Good ideas are everywhere. I hear them every week. We’re flooded with them. I’m no doctor, but I don’t think we’re suffering from “lack of ideas” syndrome. It’s something much simpler that’s plaguing us. 

I’ve been noticing two competing ideas in organizations; creativity and excellence. Of course, we need innovative solutions to problems and beautiful works of art that move us. Count me in for more creativity. 

It’s the other one that’s tripping us up; the evasive idea of excellence. While I appreciate things done intentionally and with care, this desire for excellence has morphed into an obsession, and I have to blow the whistle. The quest for excellence can drive us toward crippling fear causing us to hold our ideas back or work ourselves to burnout making sure the product is unbelievable. Excellence slides into perfection subtly. 

So, how do we combat the quest for excellence spiraling into the paralysis of perfection? 

Define what you mean by“excellence”. If we don’t define “excellence” it will equal perfection. The definition I work with every day; “Doing the best I/we can with the resources I/we have at this moment”. Could it be greater with more resources? Perhaps. Will I/we be better at this two years from now? Absolutely. 

But now is the time, and I’m going to get started with what’s in my hand instead of waiting for magical resources to float down from the sky.

Ask this: What is your definition of excellence?    

Think direction, not destination. If life and leadership parallel a journey then we’re heading somewhere, but we’re not exactly sure what the dot on the map is. When we’ve clarified the direction we’re going to move we can discern whether these steps move us toward or away from that. We move toward our goals, we don’t crush them.  

Ask this: Is this step moving me/us in the direction of my goal/s? 

Think progress, not perfect. Everyone starts with a rough draft. Instead of crossing your arms and hoping a book contract drops in your lap you can start taking steps now. Write for three hours and share your work online every week. Ask published authors your questions. Write chapter 1, then keep writing the book. Explore self-publishing. Get honest feedback on your ideas and writing. Steps bring us purpose and self-confidence; inaction gives us worry and self-doubt.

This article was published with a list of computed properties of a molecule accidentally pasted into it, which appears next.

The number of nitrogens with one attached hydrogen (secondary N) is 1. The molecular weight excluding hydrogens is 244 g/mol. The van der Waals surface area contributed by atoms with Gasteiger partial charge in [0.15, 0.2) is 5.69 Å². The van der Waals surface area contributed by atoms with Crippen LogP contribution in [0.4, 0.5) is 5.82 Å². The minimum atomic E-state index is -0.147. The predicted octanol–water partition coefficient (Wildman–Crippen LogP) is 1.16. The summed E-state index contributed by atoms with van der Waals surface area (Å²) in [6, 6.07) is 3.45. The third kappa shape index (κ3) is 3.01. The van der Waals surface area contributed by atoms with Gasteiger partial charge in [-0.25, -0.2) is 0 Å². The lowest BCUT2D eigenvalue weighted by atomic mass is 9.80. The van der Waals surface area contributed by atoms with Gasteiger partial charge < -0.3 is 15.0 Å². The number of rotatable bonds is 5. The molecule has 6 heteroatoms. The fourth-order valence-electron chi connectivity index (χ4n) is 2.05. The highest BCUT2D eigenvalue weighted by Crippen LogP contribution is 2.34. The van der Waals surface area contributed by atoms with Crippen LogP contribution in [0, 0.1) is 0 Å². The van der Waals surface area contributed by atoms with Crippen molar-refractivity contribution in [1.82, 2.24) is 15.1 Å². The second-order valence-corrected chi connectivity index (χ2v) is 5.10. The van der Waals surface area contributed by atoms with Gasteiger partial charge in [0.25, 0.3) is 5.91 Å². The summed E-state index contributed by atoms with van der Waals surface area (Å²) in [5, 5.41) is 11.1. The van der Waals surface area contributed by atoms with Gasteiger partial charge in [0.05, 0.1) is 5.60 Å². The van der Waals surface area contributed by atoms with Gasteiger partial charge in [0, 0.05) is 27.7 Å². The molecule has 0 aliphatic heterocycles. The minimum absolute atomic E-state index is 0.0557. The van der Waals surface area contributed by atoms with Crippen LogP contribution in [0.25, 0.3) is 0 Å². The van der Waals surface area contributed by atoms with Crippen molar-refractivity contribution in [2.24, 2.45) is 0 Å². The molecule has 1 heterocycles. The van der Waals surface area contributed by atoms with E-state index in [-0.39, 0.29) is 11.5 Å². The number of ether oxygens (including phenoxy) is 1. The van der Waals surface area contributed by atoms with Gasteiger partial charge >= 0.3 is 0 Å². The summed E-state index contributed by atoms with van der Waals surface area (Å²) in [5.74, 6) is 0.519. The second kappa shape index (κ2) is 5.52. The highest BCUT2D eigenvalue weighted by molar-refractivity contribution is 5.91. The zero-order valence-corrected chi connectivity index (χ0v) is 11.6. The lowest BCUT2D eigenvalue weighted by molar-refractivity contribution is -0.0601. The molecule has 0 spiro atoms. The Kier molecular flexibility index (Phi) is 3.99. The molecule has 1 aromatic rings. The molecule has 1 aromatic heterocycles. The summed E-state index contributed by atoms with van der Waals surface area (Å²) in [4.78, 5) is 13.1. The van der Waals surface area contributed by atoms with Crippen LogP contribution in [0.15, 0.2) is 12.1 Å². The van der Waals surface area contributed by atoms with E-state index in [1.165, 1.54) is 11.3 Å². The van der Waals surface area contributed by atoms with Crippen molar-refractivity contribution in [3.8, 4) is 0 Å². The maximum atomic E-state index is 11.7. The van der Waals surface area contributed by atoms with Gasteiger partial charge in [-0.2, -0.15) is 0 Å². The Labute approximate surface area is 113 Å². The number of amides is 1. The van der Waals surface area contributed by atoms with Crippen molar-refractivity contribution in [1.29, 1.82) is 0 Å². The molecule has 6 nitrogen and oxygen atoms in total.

Ask this: Does this step make progress toward the goal?

If you’re creating you will misspell words, make formatting mistakes, get a 1 star reviews, sit in a room where no one shows up and have your fair share of misses. Failing (or just making little mistakes) is the cost of creating. But that’s what makes us appreciate you and realize you are human and learn from you. We need your ideas, your risks, your rough drafts and your grit. The best leaders model what they want to see more of. 

Do the best you can with what’s in your hand, and keep taking steps in that right direction. 

Alan Briggs

Alan Briggs

Director of Culture and Coaching

Alan is a mountain guide for the leadership journey. He loves outdoor adventures, but the greatest adventure of his being a father and husband. Alan is crazy about helping hungry leaders conquer overwhelm and navigate with courage. He serves leaders and organizations around the country through coaching, speaking, consulting, designing experiences, hosting mastermind groups, writing his own books and ghostwriting for others. He co-hosts Stay Forth Leadership Podcast and regularly writes for Outreach and Field Notes .